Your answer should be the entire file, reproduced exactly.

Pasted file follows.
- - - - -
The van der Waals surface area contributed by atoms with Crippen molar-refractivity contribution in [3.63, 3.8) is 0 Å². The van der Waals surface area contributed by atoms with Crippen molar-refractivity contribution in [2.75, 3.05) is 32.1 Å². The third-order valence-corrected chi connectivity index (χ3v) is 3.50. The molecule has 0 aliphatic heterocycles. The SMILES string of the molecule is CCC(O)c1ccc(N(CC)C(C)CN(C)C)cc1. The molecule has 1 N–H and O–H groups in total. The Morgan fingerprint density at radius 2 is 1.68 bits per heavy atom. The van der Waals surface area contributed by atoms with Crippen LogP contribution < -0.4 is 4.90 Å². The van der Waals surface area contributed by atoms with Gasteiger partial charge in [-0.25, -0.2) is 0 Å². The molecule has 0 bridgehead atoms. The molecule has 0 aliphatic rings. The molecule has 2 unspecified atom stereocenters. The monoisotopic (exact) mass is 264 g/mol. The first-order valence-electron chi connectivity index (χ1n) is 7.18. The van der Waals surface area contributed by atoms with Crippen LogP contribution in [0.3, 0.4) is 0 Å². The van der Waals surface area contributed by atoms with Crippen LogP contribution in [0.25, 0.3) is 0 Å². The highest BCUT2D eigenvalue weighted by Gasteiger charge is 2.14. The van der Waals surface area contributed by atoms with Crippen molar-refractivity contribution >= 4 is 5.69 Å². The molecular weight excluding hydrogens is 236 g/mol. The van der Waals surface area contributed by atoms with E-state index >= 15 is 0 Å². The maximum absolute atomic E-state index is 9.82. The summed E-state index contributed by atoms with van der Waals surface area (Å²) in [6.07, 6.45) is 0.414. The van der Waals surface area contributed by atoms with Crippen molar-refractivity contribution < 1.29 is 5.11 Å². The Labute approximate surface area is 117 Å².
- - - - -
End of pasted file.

The van der Waals surface area contributed by atoms with Crippen molar-refractivity contribution in [3.63, 3.8) is 0 Å². The van der Waals surface area contributed by atoms with Crippen molar-refractivity contribution in [2.75, 3.05) is 32.1 Å². The third-order valence-corrected chi connectivity index (χ3v) is 3.50. The molecule has 0 aliphatic heterocycles. The SMILES string of the molecule is CCC(O)c1ccc(N(CC)C(C)CN(C)C)cc1. The molecule has 1 N–H and O–H groups in total. The Morgan fingerprint density at radius 2 is 1.68 bits per heavy atom. The van der Waals surface area contributed by atoms with Crippen LogP contribution < -0.4 is 4.90 Å². The van der Waals surface area contributed by atoms with Gasteiger partial charge in [-0.25, -0.2) is 0 Å². The molecule has 0 bridgehead atoms. The molecule has 0 aliphatic rings. The molecule has 2 unspecified atom stereocenters. The monoisotopic (exact) mass is 264 g/mol. The first-order valence-electron chi connectivity index (χ1n) is 7.18. The van der Waals surface area contributed by atoms with Crippen LogP contribution in [0.3, 0.4) is 0 Å². The van der Waals surface area contributed by atoms with Crippen LogP contribution in [0.25, 0.3) is 0 Å². The highest BCUT2D eigenvalue weighted by Gasteiger charge is 2.14. The van der Waals surface area contributed by atoms with Crippen molar-refractivity contribution >= 4 is 5.69 Å². The molecular weight excluding hydrogens is 236 g/mol. The van der Waals surface area contributed by atoms with E-state index >= 15 is 0 Å². The maximum absolute atomic E-state index is 9.82. The summed E-state index contributed by atoms with van der Waals surface area (Å²) in [6.07, 6.45) is 0.414. The van der Waals surface area contributed by atoms with Crippen molar-refractivity contribution < 1.29 is 5.11 Å². The Labute approximate surface area is 117 Å².